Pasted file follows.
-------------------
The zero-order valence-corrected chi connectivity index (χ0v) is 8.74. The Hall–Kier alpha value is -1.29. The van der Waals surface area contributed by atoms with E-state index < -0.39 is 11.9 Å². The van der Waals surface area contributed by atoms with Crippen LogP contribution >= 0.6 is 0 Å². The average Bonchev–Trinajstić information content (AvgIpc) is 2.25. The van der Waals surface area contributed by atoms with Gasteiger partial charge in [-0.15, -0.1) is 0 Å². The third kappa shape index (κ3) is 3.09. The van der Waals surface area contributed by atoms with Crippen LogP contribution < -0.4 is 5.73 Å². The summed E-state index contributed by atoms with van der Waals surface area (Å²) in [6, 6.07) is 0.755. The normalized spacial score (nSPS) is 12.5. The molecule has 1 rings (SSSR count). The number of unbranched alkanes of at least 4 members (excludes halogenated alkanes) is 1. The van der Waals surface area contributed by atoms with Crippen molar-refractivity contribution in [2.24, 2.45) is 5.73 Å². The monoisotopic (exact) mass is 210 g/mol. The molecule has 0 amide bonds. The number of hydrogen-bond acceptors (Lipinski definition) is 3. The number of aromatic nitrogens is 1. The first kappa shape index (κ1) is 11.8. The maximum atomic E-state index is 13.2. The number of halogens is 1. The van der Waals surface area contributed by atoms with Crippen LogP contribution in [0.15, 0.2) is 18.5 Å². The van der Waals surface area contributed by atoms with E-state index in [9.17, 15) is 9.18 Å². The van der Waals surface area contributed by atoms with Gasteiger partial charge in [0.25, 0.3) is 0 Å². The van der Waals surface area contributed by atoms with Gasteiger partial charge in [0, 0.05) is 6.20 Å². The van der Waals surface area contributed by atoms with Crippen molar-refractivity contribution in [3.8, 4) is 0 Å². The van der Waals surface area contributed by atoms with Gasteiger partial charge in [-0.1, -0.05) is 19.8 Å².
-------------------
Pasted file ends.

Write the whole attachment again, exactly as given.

The zero-order valence-corrected chi connectivity index (χ0v) is 8.74. The Hall–Kier alpha value is -1.29. The van der Waals surface area contributed by atoms with E-state index < -0.39 is 11.9 Å². The van der Waals surface area contributed by atoms with Crippen LogP contribution >= 0.6 is 0 Å². The average Bonchev–Trinajstić information content (AvgIpc) is 2.25. The van der Waals surface area contributed by atoms with Gasteiger partial charge in [-0.15, -0.1) is 0 Å². The third kappa shape index (κ3) is 3.09. The van der Waals surface area contributed by atoms with Crippen LogP contribution < -0.4 is 5.73 Å². The summed E-state index contributed by atoms with van der Waals surface area (Å²) in [6, 6.07) is 0.755. The normalized spacial score (nSPS) is 12.5. The molecule has 1 rings (SSSR count). The number of unbranched alkanes of at least 4 members (excludes halogenated alkanes) is 1. The van der Waals surface area contributed by atoms with Crippen molar-refractivity contribution in [2.24, 2.45) is 5.73 Å². The monoisotopic (exact) mass is 210 g/mol. The molecule has 0 amide bonds. The number of hydrogen-bond acceptors (Lipinski definition) is 3. The number of aromatic nitrogens is 1. The first kappa shape index (κ1) is 11.8. The maximum atomic E-state index is 13.2. The number of halogens is 1. The van der Waals surface area contributed by atoms with Crippen LogP contribution in [0.15, 0.2) is 18.5 Å². The van der Waals surface area contributed by atoms with E-state index in [9.17, 15) is 9.18 Å². The van der Waals surface area contributed by atoms with Gasteiger partial charge in [0.25, 0.3) is 0 Å². The van der Waals surface area contributed by atoms with Gasteiger partial charge in [0, 0.05) is 6.20 Å². The van der Waals surface area contributed by atoms with Crippen molar-refractivity contribution in [3.8, 4) is 0 Å². The van der Waals surface area contributed by atoms with Gasteiger partial charge in [-0.1, -0.05) is 19.8 Å².